Friday, February 22, 2008

Why you should squat

Many people hate the squat. They're scared of it. It hurts. It's hard. They avoid it at all costs, with excuses like, "it hurts my knees," "I don't want to screw up my back" and "I like the leg press better."

But the truth is, you should squat. Are you old? Squat. Overweight? Squat. Young and still growing? Squat. Do you have bad knees? Squat. Unless you have some sort of terrible spinal condition that precludes any and all weight-bearing activities, you should be squatting in some way, shape or form.

The squat is often called the King of Exercises. This is because the squat develops strength throughout the entire body like no other exercise can. Squatting with a barbell on your back not only works your legs, but also your torso and upper body (shoulders, chest, back and arms). The muscles of your legs are the prime movers. The muscles of your torso must contract strongly to support your spine during the movement. The muscles of your upper body are used isometrically to keep the bar in position on your shoulders. This kind of large-scale muscle recruitment isn't achieved with any other exercise, with the possible exception of the deadlift.

Strength training causes your body to release testosterone and human growth hormone (among others), which help in building stronger muscle, bone and connective tissue. Generally speaking, the more muscle you use in an exercise, the more hormones are released by your body. Because the squat works so many muscles, it elicits a very high hormonal response, and thus is extremely useful in building total-body strength. If you don't squat and your bench press is stuck, try adding squats in to your routine!

There is no substitute for squatting. Leg extensions and leg curls don't even work your entire leg. Leg presses look similar to the squat at first glance, but completely remove the torso and upper body involvement, as well as minimizing the use of the hamstrings and glutes. These exercises also eliminate the flexibility and balance needed for and developed by the squat. Balancing a heavy object on your back teaches you to stabilize yourself in a way that can't be replicated on machines.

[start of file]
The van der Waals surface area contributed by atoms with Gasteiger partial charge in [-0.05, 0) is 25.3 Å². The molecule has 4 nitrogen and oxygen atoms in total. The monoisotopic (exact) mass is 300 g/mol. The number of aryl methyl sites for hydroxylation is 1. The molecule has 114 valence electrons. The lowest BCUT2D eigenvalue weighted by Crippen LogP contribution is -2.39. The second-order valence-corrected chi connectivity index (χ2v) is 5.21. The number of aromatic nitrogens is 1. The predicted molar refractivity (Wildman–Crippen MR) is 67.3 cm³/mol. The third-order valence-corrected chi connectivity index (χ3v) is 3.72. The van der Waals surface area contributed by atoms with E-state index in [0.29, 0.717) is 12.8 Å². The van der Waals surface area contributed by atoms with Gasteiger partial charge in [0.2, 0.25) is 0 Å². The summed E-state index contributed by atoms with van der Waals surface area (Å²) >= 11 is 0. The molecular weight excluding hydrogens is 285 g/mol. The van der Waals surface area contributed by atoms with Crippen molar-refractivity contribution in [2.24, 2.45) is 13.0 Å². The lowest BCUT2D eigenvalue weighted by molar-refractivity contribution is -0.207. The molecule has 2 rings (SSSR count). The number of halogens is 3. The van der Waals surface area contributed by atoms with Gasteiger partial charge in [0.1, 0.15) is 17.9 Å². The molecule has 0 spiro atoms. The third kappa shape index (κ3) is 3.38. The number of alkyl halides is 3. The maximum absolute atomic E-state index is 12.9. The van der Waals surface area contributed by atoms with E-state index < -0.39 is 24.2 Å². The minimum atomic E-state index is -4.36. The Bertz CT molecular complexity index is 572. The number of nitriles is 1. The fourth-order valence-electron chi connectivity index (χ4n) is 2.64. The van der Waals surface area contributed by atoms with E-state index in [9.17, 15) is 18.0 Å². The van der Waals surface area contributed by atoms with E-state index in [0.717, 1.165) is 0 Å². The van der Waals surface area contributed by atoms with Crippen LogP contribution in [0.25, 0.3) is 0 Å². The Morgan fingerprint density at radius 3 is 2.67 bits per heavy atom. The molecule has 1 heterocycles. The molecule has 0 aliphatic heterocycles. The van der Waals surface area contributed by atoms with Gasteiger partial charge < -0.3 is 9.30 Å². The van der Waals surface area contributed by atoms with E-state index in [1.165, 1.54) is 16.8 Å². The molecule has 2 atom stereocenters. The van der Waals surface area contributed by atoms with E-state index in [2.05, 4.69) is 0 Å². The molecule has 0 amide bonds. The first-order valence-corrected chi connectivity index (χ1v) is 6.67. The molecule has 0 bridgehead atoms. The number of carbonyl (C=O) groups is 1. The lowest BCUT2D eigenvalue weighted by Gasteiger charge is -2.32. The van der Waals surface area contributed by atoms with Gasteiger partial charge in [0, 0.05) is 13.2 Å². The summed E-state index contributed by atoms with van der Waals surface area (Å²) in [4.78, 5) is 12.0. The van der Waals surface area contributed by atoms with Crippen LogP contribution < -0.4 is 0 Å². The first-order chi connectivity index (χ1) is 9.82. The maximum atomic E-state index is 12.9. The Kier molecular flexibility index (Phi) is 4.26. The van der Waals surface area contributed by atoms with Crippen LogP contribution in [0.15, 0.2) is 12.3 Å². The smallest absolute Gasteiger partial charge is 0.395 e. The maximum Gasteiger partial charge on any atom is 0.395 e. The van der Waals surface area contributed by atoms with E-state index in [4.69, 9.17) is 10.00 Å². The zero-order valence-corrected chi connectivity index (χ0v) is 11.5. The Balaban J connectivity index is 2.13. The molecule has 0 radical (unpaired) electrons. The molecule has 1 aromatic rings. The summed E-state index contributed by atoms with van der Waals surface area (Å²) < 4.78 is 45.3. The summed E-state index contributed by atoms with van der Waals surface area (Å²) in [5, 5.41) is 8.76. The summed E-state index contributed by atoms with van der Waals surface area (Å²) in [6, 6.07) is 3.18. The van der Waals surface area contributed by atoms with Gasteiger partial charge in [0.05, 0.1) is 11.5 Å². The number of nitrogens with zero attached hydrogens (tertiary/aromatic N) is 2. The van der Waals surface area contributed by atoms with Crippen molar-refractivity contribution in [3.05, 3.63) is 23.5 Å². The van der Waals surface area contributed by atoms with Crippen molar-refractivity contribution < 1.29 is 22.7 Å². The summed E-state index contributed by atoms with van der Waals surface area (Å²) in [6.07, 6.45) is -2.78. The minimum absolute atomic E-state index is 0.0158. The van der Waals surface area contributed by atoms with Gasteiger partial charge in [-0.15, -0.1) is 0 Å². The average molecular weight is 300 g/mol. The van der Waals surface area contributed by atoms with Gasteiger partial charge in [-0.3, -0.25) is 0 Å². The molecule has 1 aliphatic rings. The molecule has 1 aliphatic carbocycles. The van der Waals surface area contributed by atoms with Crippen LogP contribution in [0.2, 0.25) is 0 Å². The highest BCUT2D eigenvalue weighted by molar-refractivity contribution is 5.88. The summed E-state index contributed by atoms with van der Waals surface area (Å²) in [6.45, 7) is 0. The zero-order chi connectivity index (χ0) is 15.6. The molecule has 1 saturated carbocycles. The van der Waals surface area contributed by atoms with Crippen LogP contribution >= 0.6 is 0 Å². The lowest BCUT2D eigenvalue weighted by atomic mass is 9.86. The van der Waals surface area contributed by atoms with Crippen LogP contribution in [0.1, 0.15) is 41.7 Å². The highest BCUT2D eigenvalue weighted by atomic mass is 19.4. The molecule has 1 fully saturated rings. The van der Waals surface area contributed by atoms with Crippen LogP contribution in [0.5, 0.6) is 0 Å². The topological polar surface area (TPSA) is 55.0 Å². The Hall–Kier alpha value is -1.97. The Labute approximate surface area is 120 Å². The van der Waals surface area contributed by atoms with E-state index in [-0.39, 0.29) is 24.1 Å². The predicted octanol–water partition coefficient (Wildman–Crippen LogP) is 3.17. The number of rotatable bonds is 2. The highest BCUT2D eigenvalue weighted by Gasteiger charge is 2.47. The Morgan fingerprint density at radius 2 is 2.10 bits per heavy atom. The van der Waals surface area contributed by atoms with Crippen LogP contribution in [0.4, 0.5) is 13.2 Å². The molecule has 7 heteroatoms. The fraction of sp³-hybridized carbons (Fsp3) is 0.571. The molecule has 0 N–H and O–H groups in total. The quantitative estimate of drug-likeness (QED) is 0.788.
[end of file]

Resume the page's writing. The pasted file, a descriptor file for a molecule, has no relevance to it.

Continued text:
And, wonder of wonder, squats can actually help people with limited flexibility or joint problems. As briefly mentioned above, it takes a certain amount of flexibility to perform a full squat. People who are inflexible can become more flexible simply by squatting as well as they can, which will stretch out and strengthen your muscles. Flexibility and strength will quickly improve as squat form improves.

Often, people with "bad knees" or a "bad back" simply have weak knees or a weak back. These areas hurt because they don't have the muscle or ligament strength necessary to perform daily tasks (lifting, climbing stairs, etc.). Squats, correctly performed, strengthen both of these areas. Krista at Stumptous has an excellent explanation here.

Of course, the one caveat that goes with any exercise recommendation is that the exercise must be done with proper form. If you've never squatted before, start with an empty barbell and learn the technique before adding weight. There are plenty of online resources detailing proper squat form. Here's a quick rundown:

  • Start with the barbell securely positioned on your shoulders and kept in place by your hands, your back straight and your feet shoulder-width apart with toes pointed slightly out.
  • Sit back like you're descending into a chair behind you. Your back should remain straight and your knees should stay pointing out in the same direction as your toes as you sit back.
  • Descend until the line between your hip and knee is parallel to the floor or lower. This means that the TOP of your thigh should be parallel to the floor.
  • Push evenly through the heels of your feet to stand back up, being sure to raise your hips and your chest at the same rate. Raising your hips first and then your chest can lead to injury.
Squatting is hard, both mentally and physically. But make squats a staple of your routine and you'll reap the rewards.

Training 2-21-08

3 x 5 x 270
2 x 3 x 270
10 x 225

Push Press
4 x 155
2 x 5 x 155
2 x 4 x 155

5 x 115

Power Clean
5 x 3 x 170

3 x 5 x 52.5

3 x 5 x 100

Comments: Missed 4th rep on 4th set of Squats by just losing tension at the bottom. I think form is getting better, though (sitting back into the hole and using rebound in hams & glutes). And don't have Push Press down yet. Added sets on to make up for sucking on Squat & Push Press, which is ok to do occasionally, but don't let it develop into an excuse for missing reps. Power Clean tweaked my left hamstring again, but got through and it should be fine. Pullups were tough, but all legit deadhang to chin over bar. 100 pound Dips!

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